Developments in transportation

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Developments in transportation

Developments in transportation, rather than in manufacturing and agriculture, sparked American growth in the first half of the 19th century; moreover, it was the booming railroad industry, the country massive turnpikes, and the canals promoting water travel that sparked American growth in the first half of the 19th century. Railroads had been in the making for years, and they just kept improving, thus improving the ease of news spread and travel throughout the United States. The turnpikes going from city to city brought ease in trading goods and transportation.

In addition, the canals, such as the Erie Canal, promoted the thought of water travel leading to many key inventions and vehicles. Although developments in manufacturing and agriculture had a profound effect upon American economic growth in the first half of the nineteenth century, developments in transportation had a larger effect, as well as serving as the catalyst for the developments in manufacturing and agriculture.

Railroads made the west accessible. They encouraged the migration and settlement of the western United States. Because of the railroads assisting people in moving out west, a need formed for new agricultural methods and tools to farm in the new environment. The Gold Rush in California only grew so popular due to the railroads bringing ease of travel to people heading out west. The Railroad industry also opened up the western areas of the United States to business, industry, and trade.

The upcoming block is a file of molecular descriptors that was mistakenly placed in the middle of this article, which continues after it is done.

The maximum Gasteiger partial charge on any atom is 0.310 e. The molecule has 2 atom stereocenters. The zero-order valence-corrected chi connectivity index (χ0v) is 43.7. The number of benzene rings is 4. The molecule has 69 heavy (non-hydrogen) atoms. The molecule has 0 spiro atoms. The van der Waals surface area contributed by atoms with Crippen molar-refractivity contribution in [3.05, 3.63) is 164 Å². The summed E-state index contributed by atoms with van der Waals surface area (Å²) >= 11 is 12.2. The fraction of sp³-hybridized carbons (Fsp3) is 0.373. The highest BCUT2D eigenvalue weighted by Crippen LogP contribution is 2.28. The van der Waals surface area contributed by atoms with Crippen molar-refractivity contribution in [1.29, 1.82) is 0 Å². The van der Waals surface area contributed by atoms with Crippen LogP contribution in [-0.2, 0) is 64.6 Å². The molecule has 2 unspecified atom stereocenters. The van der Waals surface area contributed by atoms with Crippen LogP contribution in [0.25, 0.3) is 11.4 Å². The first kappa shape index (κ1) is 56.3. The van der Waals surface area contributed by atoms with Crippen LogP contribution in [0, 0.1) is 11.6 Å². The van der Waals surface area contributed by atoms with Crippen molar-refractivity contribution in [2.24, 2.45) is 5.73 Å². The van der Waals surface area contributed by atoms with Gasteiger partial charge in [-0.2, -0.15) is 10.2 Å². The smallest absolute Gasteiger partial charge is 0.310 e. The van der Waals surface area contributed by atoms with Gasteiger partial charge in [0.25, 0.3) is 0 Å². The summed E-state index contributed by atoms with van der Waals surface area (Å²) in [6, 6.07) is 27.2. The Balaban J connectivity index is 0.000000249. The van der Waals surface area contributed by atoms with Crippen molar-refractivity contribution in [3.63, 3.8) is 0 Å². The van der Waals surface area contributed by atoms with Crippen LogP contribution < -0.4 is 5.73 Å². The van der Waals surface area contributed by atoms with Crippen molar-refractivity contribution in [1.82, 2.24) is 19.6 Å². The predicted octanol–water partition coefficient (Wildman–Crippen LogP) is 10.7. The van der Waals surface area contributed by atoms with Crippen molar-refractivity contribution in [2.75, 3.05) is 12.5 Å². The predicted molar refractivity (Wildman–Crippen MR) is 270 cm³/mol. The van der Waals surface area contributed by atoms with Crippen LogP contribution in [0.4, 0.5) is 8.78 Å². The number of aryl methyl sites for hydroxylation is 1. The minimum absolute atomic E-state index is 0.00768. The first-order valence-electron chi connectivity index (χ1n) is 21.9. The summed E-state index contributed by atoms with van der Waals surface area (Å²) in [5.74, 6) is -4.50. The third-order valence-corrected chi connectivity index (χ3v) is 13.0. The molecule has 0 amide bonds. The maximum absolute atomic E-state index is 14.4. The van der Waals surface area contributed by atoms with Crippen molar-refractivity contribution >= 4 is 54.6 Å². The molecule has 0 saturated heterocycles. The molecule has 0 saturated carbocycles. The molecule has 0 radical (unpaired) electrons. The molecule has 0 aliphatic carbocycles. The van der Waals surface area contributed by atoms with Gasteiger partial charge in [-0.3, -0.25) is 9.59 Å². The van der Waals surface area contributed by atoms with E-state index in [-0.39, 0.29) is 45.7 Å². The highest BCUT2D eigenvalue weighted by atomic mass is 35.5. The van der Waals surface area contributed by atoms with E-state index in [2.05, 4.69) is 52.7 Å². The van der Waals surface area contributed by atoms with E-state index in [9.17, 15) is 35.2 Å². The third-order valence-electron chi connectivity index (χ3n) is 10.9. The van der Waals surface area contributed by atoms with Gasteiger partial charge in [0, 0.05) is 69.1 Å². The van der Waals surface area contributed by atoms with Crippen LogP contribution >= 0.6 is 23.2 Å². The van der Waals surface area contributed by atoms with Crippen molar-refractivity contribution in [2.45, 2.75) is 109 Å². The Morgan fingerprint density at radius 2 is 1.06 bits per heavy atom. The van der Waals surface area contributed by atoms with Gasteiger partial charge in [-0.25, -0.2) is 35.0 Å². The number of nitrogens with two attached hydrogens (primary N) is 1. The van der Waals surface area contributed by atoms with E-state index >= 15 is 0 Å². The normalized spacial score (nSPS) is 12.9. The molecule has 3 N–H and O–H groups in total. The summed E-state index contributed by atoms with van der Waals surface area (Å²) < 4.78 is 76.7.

It continued to influence developments of industry, so more products could be made, shipped, and sold. The railroad system also created the demand for new modes of communication, such as the telegraph, because there was more distance to cover, thus opening a whole new market in the communication industry. One of the most important achievements the railroad’s brought to the United States was the introduction of time zones to accommodate for the inter-state trade.

By 1820, turnpikes connected almost all major cities in the United States. They facilitated trade between areas of the country that were previously isolated, thus raising the economy in certain places. Turnpikes also provide a quicker and easier mode of transportation for people, therefore helping to decrease the standard of economic self-sufficiency. This meant people were less likely to be stuck growing their own food, making their own clothes, etc. because they now had a much easier trip to town where they could buy these goods.

Canals became popular from about 1815-1840. The most famous canal was the Erie Canal. It opened an inexpensive and quick way to travel from the east to the west. Before the Erie Canal only the east coast had been readily accessible by water. Canals promoted trade between the eastern and western regions, sparking industrial development in the formerly farm-oriented west. Canals made New York City a major trade center. They allowed New York to prosper and continue to grow as an industrial powerhouse, creating more jobs and factories. This is what gave New York the advantage over cities like Baltimore and Philadelphia. The canals also promoted the development of the steamship, created first by Robert Fulton.

All in all, the statement, “developments in transportation, rather than in manufacturing and agriculture, sparked American growth in the first half of the 19th century” is a valid statement. The advancements made in transportation is what led to the advancements made in manufacturing and agriculture. If it weren’t for the railroads, turnpikes, and canals, most of the manufacturing and agriculture developments would not have been made, and America would have been stuck in the past.


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